Skip to main content

2005 (old posts, page 1)

Napster v2

I was one of the fortunate college-goers who had an unmetered in-room ethernet connection before anyone had really figured out.that music 'sharing' on a huge scale wasn't doing the recording industry any favors. Of all the tools available at the time, Napster won hands down in terms of UI polish and quality of track/title/artist information. All good things come to an end and�it became pretty clear that providing a questionable service in a centralized fashion was not going to win any awards for business acumen. A couple of years and many gigabytes of music later, the last Napster server went dark.

These days, Napster is back as a subscription service. It's a simple plan; $10 per month for access to a really wide library of music. As a penniless student I'd have run a mile from this kind of�deal but things are different these days. Several months I�ago I cancelled my�Netflix subscription (which is another great service�if you have the time to watch) and�replaced it with a shiny new music-only one from Napster. Once you get your head around not owning music but instead renting it, it's an obvious choice for the musical dilettante. No need to buy any more CDs, listen to music�based on�whim alone�and�one's music collection travels between home and office seamlessly. Rather good.

• −    − •    − • •    − • − −     − − −    • −    • − •    • − • •    •    − • − −

Holiday vs vacation

Apparently there's a big difference between holiday and vacation.

Yesterday, you see, was holiday; a day shared by all, a day to drink beer, watch fireworks and generally revel in the consequences of the actions of several brave chaps some 229 years ago. Hot sunshine, barbecued food and a prime spot on the sundeck made for a good afternoon. Despite early wins of $9 in quarter-chip poker, I barely came out even but survive to play another day. With everyone nearly done by nine thirty, it's sad that we almost traded the fireworks for watching a celebrity�Who Wants to be a Millionaire rerun, but�did manage to rally somehow.�Big up to the guy with the lines during the fireworks--'you're #1', 'we know how to rock', 'yeah!'--which made for just the kind of American experience the fourth deserves.

Today, however, is different. I'm taking some vacation for what seems like the first time since Christmas. And I have nothing planned. At all. And it's a good feeling.

• −    − •    − • •    − • − −     − − −    • −    • − •    • − • •    •    − • − −

Camping at Deer Park, again.

This time last year, I'd just bought my truck and was itching to take it out on some logging roads somewhere out of town to see some 4x4 action. Suitable cover story in place ('let's go camping'), Katie, Anne & I made our way out past Port Angeles on the Olympic Peninsula and headed for an out-of-the-way campground called Deer Park, 18 miles of gravel track off Highway 101. The drive is well worth it; the campground lies just below the summit of Blue Mountain at a modest 5400ft and its title is well deserved. Within minutes of arriving, the inquisitive and fear-free residents that give the site its name form a welcoming committee and tend to mill around for the duration of the stay. Above the clouds, the views are fantastic and the background noise is filled with silence.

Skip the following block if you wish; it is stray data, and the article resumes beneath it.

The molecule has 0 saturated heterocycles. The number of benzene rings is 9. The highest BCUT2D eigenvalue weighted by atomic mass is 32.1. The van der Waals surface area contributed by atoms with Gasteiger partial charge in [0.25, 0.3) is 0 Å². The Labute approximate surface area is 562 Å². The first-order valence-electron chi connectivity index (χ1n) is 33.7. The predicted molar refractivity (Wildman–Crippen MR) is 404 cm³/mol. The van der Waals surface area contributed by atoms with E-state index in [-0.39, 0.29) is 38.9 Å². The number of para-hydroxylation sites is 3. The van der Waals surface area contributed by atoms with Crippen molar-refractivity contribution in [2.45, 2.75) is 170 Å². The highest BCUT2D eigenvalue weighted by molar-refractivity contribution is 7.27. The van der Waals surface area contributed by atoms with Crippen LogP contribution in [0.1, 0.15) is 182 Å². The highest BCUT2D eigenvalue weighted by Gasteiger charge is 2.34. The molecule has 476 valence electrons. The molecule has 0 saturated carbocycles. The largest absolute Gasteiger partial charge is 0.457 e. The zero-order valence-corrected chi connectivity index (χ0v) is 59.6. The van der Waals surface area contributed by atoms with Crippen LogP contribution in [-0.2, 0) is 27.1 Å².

Well, this fourth of July weekend we decided to do it again. Additional recruits Sean and Jenna honored us with their presence and by 1125 on Saturday morning, we were all riding a ferry together. A quick stop of the liquor store and supermarket on Bainbridge and we were ready to go with a straight shot drive all the way through. The party in the green vehicle was somehow detained at a local winery for a brief period, but the rendezvous at site #12 atop the mountain turned out well. Adhering to long established priorities, we ate, drank, set up camp and then headed out for a stroll through the mist. Sean's tracking skills, while impressive, were no match for the agile quarry that was the rest of us. Back at camp, we had to cut short a game of hacky sack realizing that holding out for a hack would probably leave us without firewood and nutrition for the night. We ate like royalty and quickly found out how cold it could get when the sun went down. No-one seemed to take objection to an early night.

According to the ranger it dropped to 33 degrees (F) overnight which is rather impressive in July. Fortunately, we woke up the following morning to discover�bright clear skies and perfect weather for a wander to the summit. Once again, Deer Park scores a 10/10 in the beauty, tranquility and escape categories. Well done us.

Pictures here.

• −    − •    − • •    − • − −     − − −    • −    • − •    • − • •    •    − • − −

Visitors in town

It's always good having family to visit when you live a long way from that�nebulous place called home.�My cousin Steve and his fiance Natalie just spent a week of vacation in Seattle and we had a great time. Mostly good weather, barbecues on the sun deck, a Mariners game, an alarming number of trips to Starbucks (even for a Seattle resident), a trip to Snoqualmie Falls and some general time to catch up made for a well-spent week. As I write this they'll be in NYC and are no doubt having fun in the big city, a point about which I am quite jealous.

The pictures of the bar games�from Friday night don't really do the week justice, but it's always fun seeing little lady conclusively beat a big man�at Indian leg wrestling. And who knew, you can get Pimms & Lemonade at the bar just down the street.